From the strict number crunching of athletic periodization, which often looks like someone threw a bunch of numbers into a computer to generate their strict workout (and they probably did) for the next 6 months, to the complete opposite world of random GPP workouts that seem to throw a bunch of ideas into a blender and try something different almost every day, there are some options out there.

Since most of what is seen in gyms is very limited in scope, not addressing the many possibilities of strength, we’re going to use several modalities at once to hit a wide section of the Spectrum. Having a greater ability on more levels of the spectrum will lead to greater potential to increase specific parts of the spectrum. For example, if your body has a higher level of general physical preparedness (GPP), you can handle a greater workload to train heavier for maximum strength. And a greater level of maximum strength will teach the body to push beyond obstacles that could hinder endurance activities.

But instead of increasing our workouts to undesirable lengths, we can consolidate them into mini-bombs of intensity.

Our template here is of absolute clay. Get your inner artist on and take this in new directions. This template addresses a much broader range on the spectrum of strength than most programs out there, and lets you manipulate variables to not only keep the body in a constant state of progress, but to also keep it interesting.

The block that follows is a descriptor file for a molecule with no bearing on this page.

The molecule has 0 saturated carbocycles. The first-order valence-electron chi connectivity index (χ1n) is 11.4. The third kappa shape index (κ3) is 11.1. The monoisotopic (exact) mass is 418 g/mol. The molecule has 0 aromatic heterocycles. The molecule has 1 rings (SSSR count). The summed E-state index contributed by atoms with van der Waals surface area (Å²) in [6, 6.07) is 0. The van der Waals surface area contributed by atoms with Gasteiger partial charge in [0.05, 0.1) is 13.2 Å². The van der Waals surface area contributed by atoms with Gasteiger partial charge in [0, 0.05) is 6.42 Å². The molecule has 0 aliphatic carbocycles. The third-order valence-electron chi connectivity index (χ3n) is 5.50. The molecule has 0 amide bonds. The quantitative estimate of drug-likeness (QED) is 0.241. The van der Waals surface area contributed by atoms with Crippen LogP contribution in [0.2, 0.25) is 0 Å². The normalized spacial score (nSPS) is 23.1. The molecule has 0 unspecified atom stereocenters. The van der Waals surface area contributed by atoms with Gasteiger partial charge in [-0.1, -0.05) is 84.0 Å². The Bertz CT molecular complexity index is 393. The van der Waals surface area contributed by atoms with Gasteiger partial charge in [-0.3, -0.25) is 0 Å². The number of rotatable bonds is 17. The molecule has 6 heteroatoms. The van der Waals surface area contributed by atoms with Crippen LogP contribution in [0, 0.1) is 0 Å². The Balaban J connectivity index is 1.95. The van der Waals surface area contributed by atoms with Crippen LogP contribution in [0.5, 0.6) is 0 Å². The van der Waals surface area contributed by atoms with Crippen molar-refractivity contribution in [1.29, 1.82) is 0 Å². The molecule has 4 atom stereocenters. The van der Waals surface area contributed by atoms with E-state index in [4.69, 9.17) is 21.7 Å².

We’re building our squat (to ultimately build ourselves), so this workout will cover all aspects of the Spectrum using movements that create more ability through our hips, legs and spine.

The Basic Template Concepts:

These are the three main concepts the template design will consist of:

Max Force Development Lift

The MFD lift will be the centerpiece of a workout. The max force lift will either be a one-rep max or a speed lift (think max effort day versus dynamic effort day, if you’re familiar with Westside methods), since force development can come through either load or speed. And the squat can be of any nature and with any tool; front, back, overhead, Zercher, with chains, bands, box, kettlebell, one leg, whatever. Heck, other powerful hip movements, like good mornings, Olympic lifts, lunges, and plyometric work can all be utilized.

Repetition Lift